U.S. employers are spending big money on wellness as part of a multifaceted effort to suppress healthcare costs. Employers both large and small have instituted strategies concurrently to propel their workers to better health in the hopes of cutting costs.
Larger employers often purchase coverage for their populations through group plans that avail expansive networks and resources to subscribers. These plans are more cost effective since generally more members are covered. Smaller employers often self-insure, meaning they wholly cover subscriber claims usually serving as the impetus for the creation and implementation of wellness programs.
However, many wellness programs miss the mark by failing to get the at-risk populations within their crosshairs. The carrot approach loses its luster and utility over time. The magnetic pull of monetized incentives is dulled beyond a few hundred dollars. Evidently, the stick approach fails too, since it disengages employees with the ever-looming threat of facing penalization.
And both approaches expose the obvious: cost driven compliance that forever taints the perceptions one holds of their organization. Luckily, there is another way you can cultivate a healthy workplace - one that plays on our subconscious and never preys on our wallets.
In spite of what the media or your cubicle residing HR professional has led you to believe, most people intimately care about their health, but many do not know how to go about improving it. Nor do employers.The effectiveness of wellness efforts only extends so far if they only include screening, activities, or education.
Some reach a bit further as they incorporate physical activity programming, avail space, dedicate money to fitness activities, and deploy health coaches and ergonomists to rove the floors of factories and offices to coach people. While these initiatives are well intentioned, they require immense individual effort yet yield little impact on health.
The most effective and least labor-intensive efforts are those that influence lifestyle behaviors through default decision-making - something best achieved by creating a supportive environment. An environment conducive to healthy behaviors can be harvested by nudging. No, not nudging in the literal sense, though we humans sometimes need some encouragement in the form of a friendly prod to take action (asking someone on a date, applying for a job, or taking the lead role in a play).
Nudging in this case - as illustrated by Thaler and Sunstein in their seminal work, Nudge (2003) - is choice architecture that alters people's behavior in a predictable way to achieve the desired outcome. Nudging creates a default for people by playing on their subconscious system by winnowing down or outright eliminating options, which in turn, prompts healthier behavior.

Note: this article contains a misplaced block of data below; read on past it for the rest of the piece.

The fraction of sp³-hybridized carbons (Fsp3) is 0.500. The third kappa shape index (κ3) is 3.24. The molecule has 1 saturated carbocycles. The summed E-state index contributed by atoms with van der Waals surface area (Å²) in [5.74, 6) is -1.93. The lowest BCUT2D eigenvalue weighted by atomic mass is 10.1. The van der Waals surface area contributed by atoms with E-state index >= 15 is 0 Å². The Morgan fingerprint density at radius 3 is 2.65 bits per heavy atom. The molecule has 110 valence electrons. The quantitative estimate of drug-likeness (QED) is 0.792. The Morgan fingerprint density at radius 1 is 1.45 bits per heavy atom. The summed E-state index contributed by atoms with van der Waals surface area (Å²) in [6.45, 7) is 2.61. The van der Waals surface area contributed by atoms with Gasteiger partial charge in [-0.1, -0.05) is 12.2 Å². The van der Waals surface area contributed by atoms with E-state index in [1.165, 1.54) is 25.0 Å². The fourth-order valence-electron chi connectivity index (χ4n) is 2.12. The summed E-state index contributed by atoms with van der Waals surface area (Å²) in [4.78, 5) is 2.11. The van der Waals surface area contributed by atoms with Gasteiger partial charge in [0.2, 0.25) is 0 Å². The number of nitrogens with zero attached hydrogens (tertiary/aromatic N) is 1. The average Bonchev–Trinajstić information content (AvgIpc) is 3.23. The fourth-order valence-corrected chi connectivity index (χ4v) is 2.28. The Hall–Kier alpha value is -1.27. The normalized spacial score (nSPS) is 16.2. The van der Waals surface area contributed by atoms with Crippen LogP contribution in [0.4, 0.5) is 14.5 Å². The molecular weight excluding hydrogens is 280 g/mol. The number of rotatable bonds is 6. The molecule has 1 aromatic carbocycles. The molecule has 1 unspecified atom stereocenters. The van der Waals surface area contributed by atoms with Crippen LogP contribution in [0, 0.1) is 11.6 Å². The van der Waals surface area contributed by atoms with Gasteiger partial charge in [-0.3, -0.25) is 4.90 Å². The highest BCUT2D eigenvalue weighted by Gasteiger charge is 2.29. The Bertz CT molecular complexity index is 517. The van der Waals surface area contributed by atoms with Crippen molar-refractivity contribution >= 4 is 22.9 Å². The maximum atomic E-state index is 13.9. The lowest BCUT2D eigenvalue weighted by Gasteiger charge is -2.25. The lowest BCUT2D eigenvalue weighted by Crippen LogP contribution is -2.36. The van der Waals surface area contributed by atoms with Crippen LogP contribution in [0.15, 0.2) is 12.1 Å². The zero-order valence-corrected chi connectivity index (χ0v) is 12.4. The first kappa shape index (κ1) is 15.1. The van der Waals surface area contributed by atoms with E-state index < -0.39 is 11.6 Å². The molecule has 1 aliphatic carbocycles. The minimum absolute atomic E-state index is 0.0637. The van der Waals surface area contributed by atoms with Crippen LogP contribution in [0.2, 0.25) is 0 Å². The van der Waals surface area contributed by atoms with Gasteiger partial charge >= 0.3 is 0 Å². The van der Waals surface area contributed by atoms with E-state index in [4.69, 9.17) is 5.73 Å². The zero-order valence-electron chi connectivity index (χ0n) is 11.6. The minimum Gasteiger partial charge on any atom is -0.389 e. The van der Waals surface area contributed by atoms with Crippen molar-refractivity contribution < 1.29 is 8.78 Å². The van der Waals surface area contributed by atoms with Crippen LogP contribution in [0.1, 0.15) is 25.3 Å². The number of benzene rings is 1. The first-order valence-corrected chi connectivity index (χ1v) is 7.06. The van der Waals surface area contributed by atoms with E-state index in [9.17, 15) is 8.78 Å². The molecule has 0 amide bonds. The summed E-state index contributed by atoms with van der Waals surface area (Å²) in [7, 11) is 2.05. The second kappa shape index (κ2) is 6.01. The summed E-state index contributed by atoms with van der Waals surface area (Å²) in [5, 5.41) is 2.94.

Some examples include health messaging and advertising to portray unhealthy behaviors such as smoking and poor nutrition as a means to discourage people from engaging in them within or in close proximity to the workplace.
Streamline dining and vending options, or outright overhaul them, to include only foods and snacks that are low calorie, low fat, and low sodium. Additionally, where food and beverages are displayed (eye level or near checkout) also influences better choices.
Furthermore, as it relates to physical activity, stairwells and walking paths can be clearly demarcated within the workplace. Biking or walking trails/paths can be highlighted. And for workplaces with nearby public transportation, imposing restrictions or banning on-site parking could help influence active commuting.
While nudging is not a foolproof measure, it can be more "fail proof" than participation or penalty drove strategies since it aligns constituents with a path to improved behavior. While drawbacks to this measure do exist as presented by Smith and colleagues (2013), they can be stymied if portrayed and availed as voluntary or rational and of course, without harsh repercussions.
A decision on what is best should ultimately and collectively be determined by the employer, regulatory bodies if applicable, and jurisdiction while accounting for the organization's existing culture.
- Smith, N.C., Goldstein, D.G., & Johnson, E.J. (2013). Choice without awareness: Ethical and policy implications of defaults. Journal of Public Policy and Marketing, 32, 159-172.
- Thaler, R.H. & Sunstein, C.R. (2008). Nudge: Improving decisions about health, wealth, and happiness. New Haven, Connecticut: Yale University Press.
- Tringali, V. (2016) Improve Company Health and Bottom-Line with Targeted Approaches. Corporate Wellness Magazine, May 2016.